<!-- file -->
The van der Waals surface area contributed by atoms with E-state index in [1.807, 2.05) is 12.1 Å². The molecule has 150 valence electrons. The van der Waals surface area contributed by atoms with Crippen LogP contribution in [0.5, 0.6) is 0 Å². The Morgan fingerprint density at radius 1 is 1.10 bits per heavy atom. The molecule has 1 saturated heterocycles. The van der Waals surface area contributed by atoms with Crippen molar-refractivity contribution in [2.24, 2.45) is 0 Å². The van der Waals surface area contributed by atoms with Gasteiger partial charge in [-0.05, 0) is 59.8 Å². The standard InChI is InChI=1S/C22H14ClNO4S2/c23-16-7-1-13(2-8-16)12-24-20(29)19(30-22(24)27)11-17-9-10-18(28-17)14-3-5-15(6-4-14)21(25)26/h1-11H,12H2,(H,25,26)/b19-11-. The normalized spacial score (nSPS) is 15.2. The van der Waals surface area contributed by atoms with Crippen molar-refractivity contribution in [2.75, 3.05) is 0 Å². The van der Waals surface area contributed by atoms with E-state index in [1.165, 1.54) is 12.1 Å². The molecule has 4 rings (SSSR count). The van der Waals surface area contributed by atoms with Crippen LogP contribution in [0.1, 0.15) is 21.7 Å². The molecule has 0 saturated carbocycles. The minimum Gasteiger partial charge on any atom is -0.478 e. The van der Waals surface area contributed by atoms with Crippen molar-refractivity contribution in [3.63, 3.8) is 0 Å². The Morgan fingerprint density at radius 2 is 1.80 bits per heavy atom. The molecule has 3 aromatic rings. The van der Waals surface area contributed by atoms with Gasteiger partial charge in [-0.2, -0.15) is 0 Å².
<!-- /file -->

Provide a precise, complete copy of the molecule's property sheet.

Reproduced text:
The van der Waals surface area contributed by atoms with E-state index in [1.807, 2.05) is 12.1 Å². The molecule has 150 valence electrons. The van der Waals surface area contributed by atoms with Crippen LogP contribution in [0.5, 0.6) is 0 Å². The Morgan fingerprint density at radius 1 is 1.10 bits per heavy atom. The molecule has 1 saturated heterocycles. The van der Waals surface area contributed by atoms with Crippen molar-refractivity contribution in [2.24, 2.45) is 0 Å². The van der Waals surface area contributed by atoms with Gasteiger partial charge in [-0.05, 0) is 59.8 Å². The standard InChI is InChI=1S/C22H14ClNO4S2/c23-16-7-1-13(2-8-16)12-24-20(29)19(30-22(24)27)11-17-9-10-18(28-17)14-3-5-15(6-4-14)21(25)26/h1-11H,12H2,(H,25,26)/b19-11-. The normalized spacial score (nSPS) is 15.2. The van der Waals surface area contributed by atoms with Crippen molar-refractivity contribution in [2.75, 3.05) is 0 Å². The van der Waals surface area contributed by atoms with E-state index in [1.165, 1.54) is 12.1 Å². The molecule has 4 rings (SSSR count). The van der Waals surface area contributed by atoms with Crippen LogP contribution in [0.1, 0.15) is 21.7 Å². The molecule has 0 saturated carbocycles. The minimum Gasteiger partial charge on any atom is -0.478 e. The van der Waals surface area contributed by atoms with Crippen molar-refractivity contribution in [3.63, 3.8) is 0 Å². The Morgan fingerprint density at radius 2 is 1.80 bits per heavy atom. The molecule has 3 aromatic rings. The van der Waals surface area contributed by atoms with Gasteiger partial charge in [-0.2, -0.15) is 0 Å².